Nevada union endorsements play key role in 3rd voting event of 2020 presidential primaries

Union endorsements from Nevada, the third voting event of the 2020 presidential primaries, play a key role as a stacked pool of candidates face off. 

The all-important Nevada caucuses are set to take place Feb. 22, which is the third contest in line after Iowa. 

Nevada is one of several states where union support is essential for getting votes. 

In 2018, union members accounted for roughly 14% of wage and salary workers in the state. 

The biggest union by far is the Culinary Workers Union, which represents cooks, bartenders, food servers and other casino workers. Its roster boasts 60,000 members — and their endorsement is highly coveted. 

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LAS VEGAS, NV - JULY 14: Culinary Workers Union Local 226 members protest an appearance by Wisconsin Gov. Scott Walker at Red Rock Harley-Davidson on July 14, 2015 in Las Vegas, Nevada. Walker launched his campaign on Monday, joining 14 other Republi

“If you get one of those unions to go out and knock on doors for you, considering how close some of this might be that is a really big deal for a campaign,” said Matt Littman, a campaign strategist. 

It made a huge difference in amassing delegates when Barack Obama was running for president in 2008 and also helped put Nevada Sen. Harry Reid over the top when he was facing a tight re-election race in 2010. 

Former Maryland Congressman John Delaney is the son of an electrician and saw for himself the role unions played for working class families. 

“I saw first hand what happens when a labor union works together to fight for health care, fair pay and in my case my dad’s union paid for half of my tuition in Columbia University,” Delaney said. 

Nevada is more racially diverse than the two states that weigh in earlier, Iowa and New Hampshire. Its population is young, working class, largely urban and increasingly leaning toward blue. Nevada looks like America, its boosters like to say.

Polls show former Vice President Joe Biden has a slight lead, with Sens. Elizabeth Warren and Bernie Sanders close behind. In one divergence from Iowa, South Bend, Indiana, Mayor Pete Buttigieg has trailed further back, struggling to crack double digits, but his campaign was slower to build out.

“For whatever reason, it just doesn’t seem to be anybody’s picking up traction other than the big three: Warren, Biden and Bernie,” said Mark Stufflebeam, the president of the Democratic Club in the Las Vegas suburb of Henderson.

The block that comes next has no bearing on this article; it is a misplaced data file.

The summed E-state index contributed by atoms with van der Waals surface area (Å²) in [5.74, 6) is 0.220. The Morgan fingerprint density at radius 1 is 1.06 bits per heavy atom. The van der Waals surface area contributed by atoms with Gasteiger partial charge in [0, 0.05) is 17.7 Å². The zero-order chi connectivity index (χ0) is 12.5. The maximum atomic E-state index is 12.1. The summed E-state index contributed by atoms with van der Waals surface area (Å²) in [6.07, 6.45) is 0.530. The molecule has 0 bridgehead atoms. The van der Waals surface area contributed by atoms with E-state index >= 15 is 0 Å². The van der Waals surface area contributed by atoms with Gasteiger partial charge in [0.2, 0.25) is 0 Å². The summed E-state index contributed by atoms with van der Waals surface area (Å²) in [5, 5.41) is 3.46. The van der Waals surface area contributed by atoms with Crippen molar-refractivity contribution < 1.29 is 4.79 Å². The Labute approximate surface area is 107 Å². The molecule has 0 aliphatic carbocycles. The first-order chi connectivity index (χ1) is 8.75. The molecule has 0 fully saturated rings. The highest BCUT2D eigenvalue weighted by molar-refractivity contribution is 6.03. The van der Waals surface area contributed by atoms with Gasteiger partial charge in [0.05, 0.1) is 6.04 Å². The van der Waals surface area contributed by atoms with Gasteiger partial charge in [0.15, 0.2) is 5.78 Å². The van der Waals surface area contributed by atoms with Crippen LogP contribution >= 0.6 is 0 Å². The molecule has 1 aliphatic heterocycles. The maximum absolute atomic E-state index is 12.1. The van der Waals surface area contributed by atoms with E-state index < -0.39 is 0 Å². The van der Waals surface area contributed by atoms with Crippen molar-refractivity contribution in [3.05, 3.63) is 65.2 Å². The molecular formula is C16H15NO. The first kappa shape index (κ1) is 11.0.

Those candidates will be trying to shake up that dynamic as they head to the state to court one of the most powerful political forces in the state, the casino workers’ Culinary Workers Union. 

The 60,000-member union hasn’t said if it will endorse a candidate, but the town halls it is hosting this week will help the group decide. If the union does endorse and chooses early enough to help organize, the largely female and largely Latino group can offer candidates critical reach into communities of color.

This year, the Culinary Workers Union is focused on health care and keeping the plan they have. With concerns over proposals for Medicare-for-all, they’re asking candidates directly where they stand on issues related to health care. 

The union, mostly made up of Hispanics and women, is described as the largest immigrant organization in the state. 

Nevada’s population — 29% Latino, 10% black, 10% Asian American or Pacific Islander — closely mirrors that of the U.S. as a whole and provides the first test of a candidate’s appeal to a broad group. By contrast, Iowa is 85% white. 

Nevada's early role can also cement a front-runner, as it did for Hillary Clinton in 2016, or solidify an upset, as it did for Barack Obama in 2008.

“Nevada is small but mighty and has a history of playing really pivotal roles in the contests,” said Zac Petkanas, a Democratic strategist and former Hillary Clinton campaign aide.

Laura Martin, the executive director of Nevada progressive group PLAN Action, said the strong organizing teams that Buttigieg, Warren and Sanders have set up are critical to winning.

“We want to see that you care — not just a couple of months before the caucus,” she said. “Were you here sweating it out in the July Fourth parade? Were you here for Labor Day? They want to see that you’re not just interested in winning, but you’re interested in our community.”

The Associated Press and Stringr contributed to this report. This story was reported from Los Angeles.